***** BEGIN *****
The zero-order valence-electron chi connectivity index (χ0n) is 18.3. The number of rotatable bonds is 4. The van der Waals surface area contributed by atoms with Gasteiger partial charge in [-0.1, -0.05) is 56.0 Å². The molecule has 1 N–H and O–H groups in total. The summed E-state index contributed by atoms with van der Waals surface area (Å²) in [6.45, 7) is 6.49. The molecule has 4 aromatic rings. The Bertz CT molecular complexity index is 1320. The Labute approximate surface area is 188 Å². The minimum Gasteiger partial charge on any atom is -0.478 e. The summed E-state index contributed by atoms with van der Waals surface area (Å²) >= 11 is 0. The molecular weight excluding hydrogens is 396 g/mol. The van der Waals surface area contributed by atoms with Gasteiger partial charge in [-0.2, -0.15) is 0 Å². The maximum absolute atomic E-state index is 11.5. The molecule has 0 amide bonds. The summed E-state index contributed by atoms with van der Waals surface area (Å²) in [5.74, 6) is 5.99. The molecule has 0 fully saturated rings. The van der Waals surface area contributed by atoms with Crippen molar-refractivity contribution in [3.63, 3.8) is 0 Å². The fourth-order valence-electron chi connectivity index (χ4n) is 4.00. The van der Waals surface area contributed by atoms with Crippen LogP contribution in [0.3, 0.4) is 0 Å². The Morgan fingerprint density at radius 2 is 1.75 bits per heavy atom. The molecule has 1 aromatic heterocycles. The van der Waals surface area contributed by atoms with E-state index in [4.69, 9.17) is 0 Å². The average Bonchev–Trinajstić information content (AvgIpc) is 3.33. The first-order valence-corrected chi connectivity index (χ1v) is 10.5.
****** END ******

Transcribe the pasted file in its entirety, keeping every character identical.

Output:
The zero-order valence-electron chi connectivity index (χ0n) is 18.3. The number of rotatable bonds is 4. The van der Waals surface area contributed by atoms with Gasteiger partial charge in [-0.1, -0.05) is 56.0 Å². The molecule has 1 N–H and O–H groups in total. The summed E-state index contributed by atoms with van der Waals surface area (Å²) in [6.45, 7) is 6.49. The molecule has 4 aromatic rings. The Bertz CT molecular complexity index is 1320. The Labute approximate surface area is 188 Å². The minimum Gasteiger partial charge on any atom is -0.478 e. The summed E-state index contributed by atoms with van der Waals surface area (Å²) >= 11 is 0. The molecular weight excluding hydrogens is 396 g/mol. The van der Waals surface area contributed by atoms with Gasteiger partial charge in [-0.2, -0.15) is 0 Å². The maximum absolute atomic E-state index is 11.5. The molecule has 0 amide bonds. The summed E-state index contributed by atoms with van der Waals surface area (Å²) in [5.74, 6) is 5.99. The molecule has 0 fully saturated rings. The van der Waals surface area contributed by atoms with Crippen molar-refractivity contribution in [3.63, 3.8) is 0 Å². The fourth-order valence-electron chi connectivity index (χ4n) is 4.00. The van der Waals surface area contributed by atoms with Crippen LogP contribution in [0.3, 0.4) is 0 Å². The Morgan fingerprint density at radius 2 is 1.75 bits per heavy atom. The molecule has 1 aromatic heterocycles. The van der Waals surface area contributed by atoms with E-state index in [4.69, 9.17) is 0 Å². The average Bonchev–Trinajstić information content (AvgIpc) is 3.33. The first-order valence-corrected chi connectivity index (χ1v) is 10.5.